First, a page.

Feminenza funds and directly manages five global programmes:
Women taking on the task of leadership need to grow their inner self-leadership qualities to the point where they have the necessary strength, intactness and integrity to be able to resist corruption, resist being undermined, are prepared to stand together in support of their sisters, and can powerfully demonstrate the qualities of feminine leadership which are vital to building a better and more equitable society.
Understanding and Managing Fear
Fear is a natural human response to living. Some fears are necessary for survival, some we have to learn to live with. They moderate our lives – whether we are aware of their influence or not. In the task of becoming adult, gathering ourselves, knowing ourselves, having ourselves, having self confidence – the challenge of understanding and managing fear is ongoing. Feminenza offers a two-day experience that is thorough, safe and transformative.
Forgiveness and Reconciliation
Many parts of the world today are suffering greatly due to long standing conflicts and civil war. Women are frequently the first victims, and suffer the most, and yet often it is the women at the grass roots who have played a key role in conflict resolution and who have always been active promoters of harmony in the community. There are specific pathways to forgiveness and reconciliation that people need to know about to be able to go beyond the path of revenge and violence, and that’s where the Feminenza programme comes in.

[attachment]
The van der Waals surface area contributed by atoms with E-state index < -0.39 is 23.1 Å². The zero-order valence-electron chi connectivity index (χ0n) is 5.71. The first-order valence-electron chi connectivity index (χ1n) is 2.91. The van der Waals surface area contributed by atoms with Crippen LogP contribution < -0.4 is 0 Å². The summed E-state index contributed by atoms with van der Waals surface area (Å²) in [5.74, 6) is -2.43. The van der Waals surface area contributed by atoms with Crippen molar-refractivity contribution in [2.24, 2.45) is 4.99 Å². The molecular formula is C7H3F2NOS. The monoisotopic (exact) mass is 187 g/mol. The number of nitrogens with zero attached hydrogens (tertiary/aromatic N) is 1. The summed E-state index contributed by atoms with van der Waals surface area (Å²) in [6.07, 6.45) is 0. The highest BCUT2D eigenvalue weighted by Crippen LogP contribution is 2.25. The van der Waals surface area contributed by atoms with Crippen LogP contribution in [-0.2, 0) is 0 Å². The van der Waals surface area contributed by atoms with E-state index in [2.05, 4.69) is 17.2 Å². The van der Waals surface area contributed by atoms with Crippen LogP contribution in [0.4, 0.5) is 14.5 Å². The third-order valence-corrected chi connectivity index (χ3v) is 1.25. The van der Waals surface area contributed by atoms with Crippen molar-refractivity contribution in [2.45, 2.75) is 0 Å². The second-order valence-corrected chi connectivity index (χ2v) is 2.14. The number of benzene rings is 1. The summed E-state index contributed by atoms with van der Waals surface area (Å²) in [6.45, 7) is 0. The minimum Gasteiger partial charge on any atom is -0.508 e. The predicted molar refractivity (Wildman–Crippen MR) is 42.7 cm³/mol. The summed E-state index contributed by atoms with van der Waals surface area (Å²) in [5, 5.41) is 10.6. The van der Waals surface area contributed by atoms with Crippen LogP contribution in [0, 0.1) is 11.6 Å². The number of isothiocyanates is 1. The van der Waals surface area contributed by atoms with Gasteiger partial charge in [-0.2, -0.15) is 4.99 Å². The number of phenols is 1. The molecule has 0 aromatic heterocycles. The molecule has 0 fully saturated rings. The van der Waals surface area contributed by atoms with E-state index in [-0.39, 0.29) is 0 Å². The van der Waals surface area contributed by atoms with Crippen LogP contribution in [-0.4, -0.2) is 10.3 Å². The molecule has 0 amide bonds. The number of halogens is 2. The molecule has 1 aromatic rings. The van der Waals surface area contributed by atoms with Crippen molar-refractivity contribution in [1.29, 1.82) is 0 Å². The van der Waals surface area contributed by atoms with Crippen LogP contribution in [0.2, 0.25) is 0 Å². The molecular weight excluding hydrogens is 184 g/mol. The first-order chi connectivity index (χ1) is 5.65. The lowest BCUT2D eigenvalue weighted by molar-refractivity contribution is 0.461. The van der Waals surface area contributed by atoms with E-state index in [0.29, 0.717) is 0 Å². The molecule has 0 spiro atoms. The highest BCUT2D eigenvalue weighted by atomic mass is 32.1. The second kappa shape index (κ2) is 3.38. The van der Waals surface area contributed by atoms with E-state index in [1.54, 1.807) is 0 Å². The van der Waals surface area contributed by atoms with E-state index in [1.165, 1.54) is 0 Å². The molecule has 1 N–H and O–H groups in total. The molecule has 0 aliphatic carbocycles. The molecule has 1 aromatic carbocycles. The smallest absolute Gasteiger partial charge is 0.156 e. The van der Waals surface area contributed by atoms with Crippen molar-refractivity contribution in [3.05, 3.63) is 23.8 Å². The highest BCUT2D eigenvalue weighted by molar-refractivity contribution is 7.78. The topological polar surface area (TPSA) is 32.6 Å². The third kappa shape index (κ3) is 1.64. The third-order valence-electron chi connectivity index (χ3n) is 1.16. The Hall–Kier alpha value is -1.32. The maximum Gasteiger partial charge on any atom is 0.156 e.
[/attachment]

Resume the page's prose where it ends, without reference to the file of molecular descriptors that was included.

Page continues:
International evidence shows that mental health problems invariably start in adolescence and young adults; youth suicide in Europe is high; bullying, abuse, conflict, sustained distress, and trauma is rising; youth are especially prone to peer pressure and delinquency.
Disadvantaged and refugee youth are more at risk: depression, anxiety, post-traumatic stress and psychosis is 3 times higher than in host populations. With that comes the risk of entanglement in street crime, violence, conflict victimhood, suicide, human trafficking, modern slavery, female genital mutilation, forced marriage, intolerance and being radicalized. In African villages where AIDs has taken hold, stress and anxiety has invariably followed. This in turn has impacted the charity and voluntary sector. In recent project we undertook for the EU 65% of participating NGO workers logged in with a prior history of primary or secondary trauma. COVID has not helped: since 2020 between 1/8 and 1/6 staff in the caring professions in the UK have reported stress, anxiety, depression and PTSD.
Supporting a new vision about what it means to be a man or woman, to crystallise a vision of a partnership between the genders: one that honours the strength, richness and nobility that is inherent to both.